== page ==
The City of Tucson’s “big box” ordinance has been back in the news because Wal-Mart gathered enough signatures on an initiative petition to put an amendment of the ordinance to a vote.  They got hung up, however, by the City’s refusal to accept the petitions because of two Arizona Supreme Court decisions that say that zoning ordinances can’t be changed by initiative.

The “big box” ordinance says if you have a retail location of more than 100,000 square feet, you can’t use more than ten percent of it to sell groceries.  How many retailers have stores of over 100,000 square feet?  Wal-Mart, Target, Price Club, Home Depot, Lowe’s?  I can’t think of any others that I would guess are that big.  Which of those would want to sell groceries? I don’t think Lowe’s and Home Depot are likely to start selling groceries next to the indoor lumberyard anytime soon.  That leaves, of course, the “big box” guys that many people seem to love to hate.

And who would want to keep the “big box” guys from selling groceries?  The grocery stores, of course.  You know, all those “little guys” like Fry’s, Safeway, and Albertsons.

Maybe there is a good reason why I should care whether more than ten percent of Wal-Mart’s floor space is used to sell groceries instead of t-shirts, but I can’t think of what that reason would be.  The “big box” guys already sell everything else under the sun, so what difference does it make if they’re selling corn flakes in the next aisle over from the t-shirts?

Well, it makes a difference to the owners and employees of Fry’s, Safeway, and Albertsons, because while those “little guys” think it’s not only their right but their duty to have a pharmacy, a bank, a video rental, a florist, a Starbucks and anything else they think might be profitable inside their store (and a gas station out front), they want to make sure that they have something that the “big box” guys don’t.  Otherwise, everyone will just go to the “big box” guys for everything, right?

So, the “little guys,” or to be more accurate, the union representing the employees of the “little guys,” capitalized on the general hatred of the “big box” guys to get the City to include in the “big box” ordinance the part that limits groceries to ten percent of the floor space.  The hatred of the “big box” guys is apparently so powerful that it blinded everyone to the fact that United Food and Commercial Workers Union was the driving force behind the ordinance.  Didn’t anyone notice that the spokesman for the pro-ordinance forces was dutifully identified in the newspaper accounts as the lawyer for the United Food and Commercial Workers Union?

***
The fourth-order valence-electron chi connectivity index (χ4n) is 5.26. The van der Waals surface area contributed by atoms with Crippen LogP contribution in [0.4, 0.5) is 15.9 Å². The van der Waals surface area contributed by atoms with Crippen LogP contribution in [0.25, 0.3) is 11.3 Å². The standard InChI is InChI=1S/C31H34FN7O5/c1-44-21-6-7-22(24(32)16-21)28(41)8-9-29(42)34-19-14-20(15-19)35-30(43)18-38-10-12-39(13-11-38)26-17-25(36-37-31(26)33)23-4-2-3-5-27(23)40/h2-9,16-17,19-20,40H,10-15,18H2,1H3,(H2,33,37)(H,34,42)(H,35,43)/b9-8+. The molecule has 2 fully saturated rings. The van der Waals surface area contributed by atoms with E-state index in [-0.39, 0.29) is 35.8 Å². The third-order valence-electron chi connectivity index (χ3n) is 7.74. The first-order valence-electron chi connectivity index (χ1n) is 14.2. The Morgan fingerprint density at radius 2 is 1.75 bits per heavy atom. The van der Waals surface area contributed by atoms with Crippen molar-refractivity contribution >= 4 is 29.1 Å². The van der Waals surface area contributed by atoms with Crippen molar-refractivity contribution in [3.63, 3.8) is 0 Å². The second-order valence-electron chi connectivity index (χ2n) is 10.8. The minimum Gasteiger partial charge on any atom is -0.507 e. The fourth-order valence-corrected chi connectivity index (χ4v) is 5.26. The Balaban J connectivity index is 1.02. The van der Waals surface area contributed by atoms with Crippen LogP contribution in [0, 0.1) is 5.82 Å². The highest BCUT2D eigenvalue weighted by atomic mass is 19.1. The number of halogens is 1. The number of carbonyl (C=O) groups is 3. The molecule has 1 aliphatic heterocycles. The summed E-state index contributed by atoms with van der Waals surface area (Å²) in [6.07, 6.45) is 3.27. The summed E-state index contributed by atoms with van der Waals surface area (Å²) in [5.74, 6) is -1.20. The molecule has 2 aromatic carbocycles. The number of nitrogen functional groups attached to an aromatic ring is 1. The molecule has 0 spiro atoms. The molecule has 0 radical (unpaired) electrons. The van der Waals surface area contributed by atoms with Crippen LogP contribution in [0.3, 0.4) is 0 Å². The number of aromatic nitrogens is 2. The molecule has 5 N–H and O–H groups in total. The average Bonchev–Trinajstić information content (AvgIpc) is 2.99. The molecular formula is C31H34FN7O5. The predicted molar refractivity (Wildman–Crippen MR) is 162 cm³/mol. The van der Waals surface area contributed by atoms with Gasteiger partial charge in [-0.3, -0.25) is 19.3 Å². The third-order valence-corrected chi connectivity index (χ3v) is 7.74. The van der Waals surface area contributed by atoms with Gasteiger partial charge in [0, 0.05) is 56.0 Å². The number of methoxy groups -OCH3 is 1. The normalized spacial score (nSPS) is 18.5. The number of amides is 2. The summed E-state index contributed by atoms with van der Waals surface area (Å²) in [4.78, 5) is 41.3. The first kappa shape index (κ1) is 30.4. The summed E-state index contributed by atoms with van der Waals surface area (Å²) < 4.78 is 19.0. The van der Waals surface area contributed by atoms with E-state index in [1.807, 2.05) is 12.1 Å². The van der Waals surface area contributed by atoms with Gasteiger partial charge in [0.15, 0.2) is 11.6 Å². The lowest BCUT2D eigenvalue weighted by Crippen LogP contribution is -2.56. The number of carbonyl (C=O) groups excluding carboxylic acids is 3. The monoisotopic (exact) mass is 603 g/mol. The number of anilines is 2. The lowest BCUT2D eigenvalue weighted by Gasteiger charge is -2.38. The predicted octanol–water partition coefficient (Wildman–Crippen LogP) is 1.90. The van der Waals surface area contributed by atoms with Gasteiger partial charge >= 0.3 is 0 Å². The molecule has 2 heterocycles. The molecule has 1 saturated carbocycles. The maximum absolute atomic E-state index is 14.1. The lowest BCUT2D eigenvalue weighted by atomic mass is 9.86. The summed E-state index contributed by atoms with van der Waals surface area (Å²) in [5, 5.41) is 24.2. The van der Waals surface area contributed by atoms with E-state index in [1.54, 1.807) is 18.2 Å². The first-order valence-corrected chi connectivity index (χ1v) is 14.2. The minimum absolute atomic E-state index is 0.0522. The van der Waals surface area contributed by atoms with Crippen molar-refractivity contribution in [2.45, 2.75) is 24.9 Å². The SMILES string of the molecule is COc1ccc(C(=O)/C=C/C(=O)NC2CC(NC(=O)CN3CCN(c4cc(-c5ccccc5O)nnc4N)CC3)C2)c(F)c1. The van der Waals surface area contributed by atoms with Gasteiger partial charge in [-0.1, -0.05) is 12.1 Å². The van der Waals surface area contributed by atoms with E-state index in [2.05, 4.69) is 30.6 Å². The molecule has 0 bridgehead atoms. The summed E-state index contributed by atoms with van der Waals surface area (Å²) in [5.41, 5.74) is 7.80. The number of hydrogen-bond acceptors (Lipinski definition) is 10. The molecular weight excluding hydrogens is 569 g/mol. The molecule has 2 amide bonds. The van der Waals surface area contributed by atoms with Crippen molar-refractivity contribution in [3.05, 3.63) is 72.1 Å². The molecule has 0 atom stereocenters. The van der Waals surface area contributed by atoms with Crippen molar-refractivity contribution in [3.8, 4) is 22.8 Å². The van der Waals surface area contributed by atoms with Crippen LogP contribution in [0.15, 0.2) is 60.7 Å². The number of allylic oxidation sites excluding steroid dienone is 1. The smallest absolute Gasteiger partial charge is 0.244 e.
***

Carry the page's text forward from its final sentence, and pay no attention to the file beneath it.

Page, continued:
Coming back to the land-use question, is there really any difference between selling t-shirts and selling corn flakes for purposes of land use regulation?  If there isn’t, then there isn’t any reason for a land-use ordinance, like the “big-box” ordinance, to treat them differently.  The only reason for them to be treated differently, then, is that the guy with a (slightly) smaller store who sells corn flakes (like, say, Safeway) doesn’t want competition from a guy with a bigger store (like, say, Target). Or, perhaps, the union that represents the employees of a particular store wants to make sure that store doesn’t have direct competition from a non- union store.  And if nobody likes the non-union store (even though the place sure seems to do a brisk business for such a disliked establishment), then nobody is really going to care that there’s no good reason to treat that store differently based on what it sells, right?

Some random items I noticed while working on various projects last month:

  • Seen on the website of another law firm as a teaser for their registration only newsletter archive (meaning that you have to give them your contact information in order to look at their newsletters): “You can learn from the mistakes of Anna Nicole!”  That statement could send you in a whole bunch of different directions, depending on which mistakes they are talking about (was marrying a billionaire four times her age one of them?).
  • Did you know that when you parallel park your car, the wheels on the right side must be no more than 18 inches from the curb?
  • The University of Arizona College of Medicine has a new initiative for leaving your body to science called the “Willed Body Program.”  Great program, not-so-great name.